SHARECOMMENTMORE

JACKSONVILLE, Fla. -- You probably know texting and drivingcan bedangerous, but have you ever thought about the potential dangers of texting and walking?

We set up our cameras in several parts of town and caught dozens of distracted walkers in the act. Some barely missed being hit by cars.

From texting to talking to surfing the web from the palm of your hand, smart phones are a huge part of our lives, and many of us are too busy to slow down and sit down to take care of business.

"Yea, I'm guilty of it. He's had to stop me. We'll be walking next to each other and he'll pull me aside if I'm about to walk into somebody or something," said Kandice Young.

We spotted one woman across from The Jacksonville Landing downtown. She looked up as she walked across the street but then quickly turned back to her phone. We saw the same thing over and over again.

Reporter: "Do you text and drive?"

Laurie Willis: "Absolutely not."

Reporter: "Do you text and walk?"

Willis: "Now that I probably do a little. I'm guilty of that. Yes. Haha"

Reporter, "Has it crossed your mind as being potentially dangerous?"

Willis: "Texting and walking? Nothing I've really thought about, but I don't think I've ever run into anything."

According to the Consumer Product Safety Commission (CPSC), distracted walking injuries have quadrupled in the past seven years. The CPSC looked at data from 100 emergency rooms and about 1,150 people were treated at hospitals last year for injuries they got while walking and using a mobile phone or other electronic device.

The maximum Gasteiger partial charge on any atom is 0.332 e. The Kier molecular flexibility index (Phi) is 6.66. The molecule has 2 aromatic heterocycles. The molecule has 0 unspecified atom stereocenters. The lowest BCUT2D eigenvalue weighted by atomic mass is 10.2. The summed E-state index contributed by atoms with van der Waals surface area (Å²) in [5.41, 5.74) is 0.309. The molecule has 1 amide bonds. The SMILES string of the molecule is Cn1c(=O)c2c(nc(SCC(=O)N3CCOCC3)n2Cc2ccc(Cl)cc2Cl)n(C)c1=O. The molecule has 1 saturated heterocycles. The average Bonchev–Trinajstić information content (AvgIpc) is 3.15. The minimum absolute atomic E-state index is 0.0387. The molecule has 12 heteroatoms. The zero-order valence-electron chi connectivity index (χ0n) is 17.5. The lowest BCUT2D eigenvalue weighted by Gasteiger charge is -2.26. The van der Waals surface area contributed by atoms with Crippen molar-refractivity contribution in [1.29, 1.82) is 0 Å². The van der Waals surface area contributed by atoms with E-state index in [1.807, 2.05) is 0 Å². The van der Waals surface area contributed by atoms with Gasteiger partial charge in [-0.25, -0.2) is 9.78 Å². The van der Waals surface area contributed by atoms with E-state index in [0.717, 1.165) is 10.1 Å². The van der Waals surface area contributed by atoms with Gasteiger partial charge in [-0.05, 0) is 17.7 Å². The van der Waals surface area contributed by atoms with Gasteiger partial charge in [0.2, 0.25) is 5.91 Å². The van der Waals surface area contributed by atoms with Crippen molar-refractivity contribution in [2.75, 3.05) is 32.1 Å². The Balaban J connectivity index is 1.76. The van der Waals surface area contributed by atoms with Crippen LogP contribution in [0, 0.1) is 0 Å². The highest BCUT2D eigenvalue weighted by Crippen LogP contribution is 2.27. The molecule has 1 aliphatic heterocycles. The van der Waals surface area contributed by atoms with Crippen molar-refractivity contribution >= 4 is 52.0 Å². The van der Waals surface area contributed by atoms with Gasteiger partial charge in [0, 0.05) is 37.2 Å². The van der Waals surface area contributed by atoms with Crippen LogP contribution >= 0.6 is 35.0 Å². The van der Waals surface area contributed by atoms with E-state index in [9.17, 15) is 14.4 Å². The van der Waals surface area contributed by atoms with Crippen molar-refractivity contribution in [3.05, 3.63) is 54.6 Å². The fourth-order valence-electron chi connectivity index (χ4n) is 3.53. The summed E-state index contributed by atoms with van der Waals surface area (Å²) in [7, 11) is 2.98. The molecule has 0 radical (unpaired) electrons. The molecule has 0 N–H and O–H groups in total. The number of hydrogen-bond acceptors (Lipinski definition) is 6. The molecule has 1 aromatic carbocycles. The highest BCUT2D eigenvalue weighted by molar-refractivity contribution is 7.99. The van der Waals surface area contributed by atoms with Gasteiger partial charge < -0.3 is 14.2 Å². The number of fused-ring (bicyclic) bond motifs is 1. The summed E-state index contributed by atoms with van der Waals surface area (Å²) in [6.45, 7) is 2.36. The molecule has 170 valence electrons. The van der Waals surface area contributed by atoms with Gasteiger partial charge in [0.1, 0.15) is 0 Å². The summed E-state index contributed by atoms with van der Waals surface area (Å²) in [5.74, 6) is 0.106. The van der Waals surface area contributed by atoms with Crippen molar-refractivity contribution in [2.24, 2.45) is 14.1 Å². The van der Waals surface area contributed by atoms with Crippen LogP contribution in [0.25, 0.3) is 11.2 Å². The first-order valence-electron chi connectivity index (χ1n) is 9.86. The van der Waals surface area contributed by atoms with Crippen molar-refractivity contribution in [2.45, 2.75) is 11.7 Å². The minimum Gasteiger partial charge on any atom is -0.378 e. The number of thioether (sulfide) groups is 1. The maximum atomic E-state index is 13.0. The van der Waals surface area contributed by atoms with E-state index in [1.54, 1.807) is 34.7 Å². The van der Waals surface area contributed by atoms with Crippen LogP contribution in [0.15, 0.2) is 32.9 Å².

"I can see where it's dangerous now that I think about it because I do text and walk a lot and you're not looking where you are going, paying attention where you are going a lot, and I've bumped people before and pretty much doors and everything from time to time," said Chris Hendrick.

It's not just adults who may be putting themselves in harm's way. The latest report from SafeKids, a global nonprofit, shows in 2009 that 75 percent of 12- to 17-year-olds in the United States owned cell phones.

When it comes to those under the age of 19, teens are now most at risk of being injured as pedestrians. SafeKids thinks that's likely related to distraction caused by the use of electronics and hand held devices.

In the last five years, injuries among 16- to 19-year-olds increased 25 percent over the previous five years.

"We have more devices in our hands. We have more devices in front of our faces. A lot of our interaction is not all around us but right in front of us," said Dr. Rich Westenberger.

That's why Westenbarger, an Emergency Medicine doctor at Shands said he's not surprised the number of distracted walking injuries in on the rise. He's said the range of injuries can vary from a simple sprain to much worse.

"You could actually fall down," said Westenbarger. "That's when we see broken bones whether it's your hands, sometimes even your face. Really the worse case scenario are things when a pedestrian is struck by something larger, a car, a truck. Those kinds of things and those injuries are very severe and we actually see fatalities with that as well."

Bottom line: You may want to think twice about using that smartphone while walking. If you don't, it could have serious consequences.

Reporter: "Does it make you think twice about checking a text, checking an email, while you are walking?"

"It does now. Before I never really thought about it it's kind of like walking and chewing gum at the same time I guess," said Troy Coldin.

Several states have considered distracted walking legislation but to date, no such laws have been passed.

SHARECOMMENTMORE